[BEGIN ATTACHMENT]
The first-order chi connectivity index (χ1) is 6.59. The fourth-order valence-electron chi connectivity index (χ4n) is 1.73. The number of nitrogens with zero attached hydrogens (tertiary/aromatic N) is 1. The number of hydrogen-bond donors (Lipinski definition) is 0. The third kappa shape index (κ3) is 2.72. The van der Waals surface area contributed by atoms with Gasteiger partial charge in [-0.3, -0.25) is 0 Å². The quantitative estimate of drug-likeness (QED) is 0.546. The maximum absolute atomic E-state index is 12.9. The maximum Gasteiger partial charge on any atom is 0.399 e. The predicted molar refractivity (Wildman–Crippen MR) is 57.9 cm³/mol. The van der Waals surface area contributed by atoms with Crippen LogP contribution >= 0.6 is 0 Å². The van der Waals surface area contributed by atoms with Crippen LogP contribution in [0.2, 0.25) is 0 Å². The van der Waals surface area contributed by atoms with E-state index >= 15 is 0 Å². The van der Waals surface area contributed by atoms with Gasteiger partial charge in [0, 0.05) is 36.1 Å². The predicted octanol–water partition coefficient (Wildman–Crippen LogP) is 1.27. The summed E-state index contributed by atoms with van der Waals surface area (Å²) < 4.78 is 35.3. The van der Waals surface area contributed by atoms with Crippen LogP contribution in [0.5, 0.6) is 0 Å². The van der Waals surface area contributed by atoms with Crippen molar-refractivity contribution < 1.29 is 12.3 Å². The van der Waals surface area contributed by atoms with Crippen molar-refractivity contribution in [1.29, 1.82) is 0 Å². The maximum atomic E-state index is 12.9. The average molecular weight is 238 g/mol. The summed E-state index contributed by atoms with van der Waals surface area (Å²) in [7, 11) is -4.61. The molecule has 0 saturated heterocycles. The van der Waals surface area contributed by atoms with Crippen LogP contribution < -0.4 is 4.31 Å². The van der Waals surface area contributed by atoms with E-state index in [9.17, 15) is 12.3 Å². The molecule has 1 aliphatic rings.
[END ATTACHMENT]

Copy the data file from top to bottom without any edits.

The first-order chi connectivity index (χ1) is 6.59. The fourth-order valence-electron chi connectivity index (χ4n) is 1.73. The number of nitrogens with zero attached hydrogens (tertiary/aromatic N) is 1. The number of hydrogen-bond donors (Lipinski definition) is 0. The third kappa shape index (κ3) is 2.72. The van der Waals surface area contributed by atoms with Gasteiger partial charge in [-0.3, -0.25) is 0 Å². The quantitative estimate of drug-likeness (QED) is 0.546. The maximum absolute atomic E-state index is 12.9. The maximum Gasteiger partial charge on any atom is 0.399 e. The predicted molar refractivity (Wildman–Crippen MR) is 57.9 cm³/mol. The van der Waals surface area contributed by atoms with Crippen LogP contribution >= 0.6 is 0 Å². The van der Waals surface area contributed by atoms with Crippen LogP contribution in [0.2, 0.25) is 0 Å². The van der Waals surface area contributed by atoms with E-state index >= 15 is 0 Å². The van der Waals surface area contributed by atoms with Gasteiger partial charge in [0, 0.05) is 36.1 Å². The predicted octanol–water partition coefficient (Wildman–Crippen LogP) is 1.27. The summed E-state index contributed by atoms with van der Waals surface area (Å²) < 4.78 is 35.3. The van der Waals surface area contributed by atoms with Crippen LogP contribution in [0.5, 0.6) is 0 Å². The van der Waals surface area contributed by atoms with Crippen molar-refractivity contribution < 1.29 is 12.3 Å². The van der Waals surface area contributed by atoms with Crippen molar-refractivity contribution in [1.29, 1.82) is 0 Å². The maximum atomic E-state index is 12.9. The average molecular weight is 238 g/mol. The summed E-state index contributed by atoms with van der Waals surface area (Å²) in [7, 11) is -4.61. The molecule has 0 saturated heterocycles. The van der Waals surface area contributed by atoms with Crippen LogP contribution < -0.4 is 4.31 Å². The van der Waals surface area contributed by atoms with E-state index in [9.17, 15) is 12.3 Å². The molecule has 1 aliphatic rings.